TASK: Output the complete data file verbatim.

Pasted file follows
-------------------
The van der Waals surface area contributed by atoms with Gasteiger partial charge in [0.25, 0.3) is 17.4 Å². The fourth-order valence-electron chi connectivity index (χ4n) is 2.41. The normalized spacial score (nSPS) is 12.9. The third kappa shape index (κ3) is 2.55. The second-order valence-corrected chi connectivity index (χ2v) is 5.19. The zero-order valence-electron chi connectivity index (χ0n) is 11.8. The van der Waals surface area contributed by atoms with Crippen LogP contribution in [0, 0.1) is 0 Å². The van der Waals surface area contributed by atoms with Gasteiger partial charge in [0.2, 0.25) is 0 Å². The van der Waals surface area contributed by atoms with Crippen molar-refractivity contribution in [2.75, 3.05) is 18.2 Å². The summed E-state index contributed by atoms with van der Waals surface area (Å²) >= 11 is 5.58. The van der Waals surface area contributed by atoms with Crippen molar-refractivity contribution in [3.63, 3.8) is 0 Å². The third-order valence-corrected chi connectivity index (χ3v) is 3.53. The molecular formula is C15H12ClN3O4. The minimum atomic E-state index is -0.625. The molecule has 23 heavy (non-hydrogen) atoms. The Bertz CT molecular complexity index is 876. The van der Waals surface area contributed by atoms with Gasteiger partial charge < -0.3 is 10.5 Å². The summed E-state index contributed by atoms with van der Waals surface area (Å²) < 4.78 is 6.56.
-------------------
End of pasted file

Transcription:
The van der Waals surface area contributed by atoms with Gasteiger partial charge in [0.25, 0.3) is 17.4 Å². The fourth-order valence-electron chi connectivity index (χ4n) is 2.41. The normalized spacial score (nSPS) is 12.9. The third kappa shape index (κ3) is 2.55. The second-order valence-corrected chi connectivity index (χ2v) is 5.19. The zero-order valence-electron chi connectivity index (χ0n) is 11.8. The van der Waals surface area contributed by atoms with Crippen LogP contribution in [0, 0.1) is 0 Å². The van der Waals surface area contributed by atoms with Gasteiger partial charge in [0.2, 0.25) is 0 Å². The van der Waals surface area contributed by atoms with Crippen molar-refractivity contribution in [2.75, 3.05) is 18.2 Å². The summed E-state index contributed by atoms with van der Waals surface area (Å²) >= 11 is 5.58. The van der Waals surface area contributed by atoms with Crippen molar-refractivity contribution in [3.63, 3.8) is 0 Å². The third-order valence-corrected chi connectivity index (χ3v) is 3.53. The molecular formula is C15H12ClN3O4. The minimum atomic E-state index is -0.625. The molecule has 23 heavy (non-hydrogen) atoms. The Bertz CT molecular complexity index is 876. The van der Waals surface area contributed by atoms with Gasteiger partial charge < -0.3 is 10.5 Å². The summed E-state index contributed by atoms with van der Waals surface area (Å²) < 4.78 is 6.56.